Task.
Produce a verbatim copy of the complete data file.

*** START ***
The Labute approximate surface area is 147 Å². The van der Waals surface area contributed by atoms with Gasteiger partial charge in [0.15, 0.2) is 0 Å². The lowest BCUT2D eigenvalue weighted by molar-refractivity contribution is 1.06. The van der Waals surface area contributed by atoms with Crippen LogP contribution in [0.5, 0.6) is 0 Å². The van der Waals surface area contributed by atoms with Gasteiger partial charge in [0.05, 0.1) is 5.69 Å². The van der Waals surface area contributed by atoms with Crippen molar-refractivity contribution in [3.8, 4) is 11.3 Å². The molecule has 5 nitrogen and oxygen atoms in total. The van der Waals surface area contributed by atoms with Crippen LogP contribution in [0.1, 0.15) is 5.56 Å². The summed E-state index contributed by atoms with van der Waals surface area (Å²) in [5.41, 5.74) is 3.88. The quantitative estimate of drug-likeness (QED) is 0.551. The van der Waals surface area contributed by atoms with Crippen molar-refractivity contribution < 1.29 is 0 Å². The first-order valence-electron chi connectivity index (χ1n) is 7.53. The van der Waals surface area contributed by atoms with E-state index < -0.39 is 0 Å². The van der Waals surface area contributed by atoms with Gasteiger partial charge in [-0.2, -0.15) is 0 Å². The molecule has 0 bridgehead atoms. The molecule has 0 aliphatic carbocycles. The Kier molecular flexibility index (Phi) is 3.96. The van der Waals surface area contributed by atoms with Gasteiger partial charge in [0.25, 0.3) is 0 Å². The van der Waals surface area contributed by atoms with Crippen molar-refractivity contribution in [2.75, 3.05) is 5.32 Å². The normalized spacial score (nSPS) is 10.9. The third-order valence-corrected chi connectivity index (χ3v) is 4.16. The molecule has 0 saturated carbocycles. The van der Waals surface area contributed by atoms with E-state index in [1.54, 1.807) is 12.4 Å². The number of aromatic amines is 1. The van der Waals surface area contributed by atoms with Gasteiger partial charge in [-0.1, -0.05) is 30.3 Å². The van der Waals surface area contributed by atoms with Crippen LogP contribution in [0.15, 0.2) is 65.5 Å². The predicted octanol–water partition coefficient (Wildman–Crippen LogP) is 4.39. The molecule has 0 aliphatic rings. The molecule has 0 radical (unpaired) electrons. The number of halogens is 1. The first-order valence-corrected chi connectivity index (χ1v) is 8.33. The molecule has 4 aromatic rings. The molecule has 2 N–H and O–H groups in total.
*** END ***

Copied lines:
The Labute approximate surface area is 147 Å². The van der Waals surface area contributed by atoms with Gasteiger partial charge in [0.15, 0.2) is 0 Å². The lowest BCUT2D eigenvalue weighted by molar-refractivity contribution is 1.06. The van der Waals surface area contributed by atoms with Crippen LogP contribution in [0.5, 0.6) is 0 Å². The van der Waals surface area contributed by atoms with Gasteiger partial charge in [0.05, 0.1) is 5.69 Å². The van der Waals surface area contributed by atoms with Crippen molar-refractivity contribution in [3.8, 4) is 11.3 Å². The molecule has 5 nitrogen and oxygen atoms in total. The van der Waals surface area contributed by atoms with Crippen LogP contribution in [0.1, 0.15) is 5.56 Å². The summed E-state index contributed by atoms with van der Waals surface area (Å²) in [5.41, 5.74) is 3.88. The quantitative estimate of drug-likeness (QED) is 0.551. The van der Waals surface area contributed by atoms with Crippen molar-refractivity contribution < 1.29 is 0 Å². The first-order valence-electron chi connectivity index (χ1n) is 7.53. The van der Waals surface area contributed by atoms with E-state index < -0.39 is 0 Å². The van der Waals surface area contributed by atoms with Gasteiger partial charge in [-0.2, -0.15) is 0 Å². The molecule has 0 bridgehead atoms. The molecule has 0 aliphatic carbocycles. The Kier molecular flexibility index (Phi) is 3.96. The van der Waals surface area contributed by atoms with Gasteiger partial charge in [0.25, 0.3) is 0 Å². The van der Waals surface area contributed by atoms with Crippen molar-refractivity contribution in [2.75, 3.05) is 5.32 Å². The normalized spacial score (nSPS) is 10.9. The third-order valence-corrected chi connectivity index (χ3v) is 4.16. The molecule has 0 saturated carbocycles. The van der Waals surface area contributed by atoms with E-state index in [1.54, 1.807) is 12.4 Å². The number of aromatic amines is 1. The van der Waals surface area contributed by atoms with Gasteiger partial charge in [-0.1, -0.05) is 30.3 Å². The van der Waals surface area contributed by atoms with Crippen LogP contribution in [0.15, 0.2) is 65.5 Å². The predicted octanol–water partition coefficient (Wildman–Crippen LogP) is 4.39. The molecule has 0 aliphatic rings. The molecule has 0 radical (unpaired) electrons. The number of halogens is 1. The first-order valence-corrected chi connectivity index (χ1v) is 8.33. The molecule has 4 aromatic rings. The molecule has 2 N–H and O–H groups in total.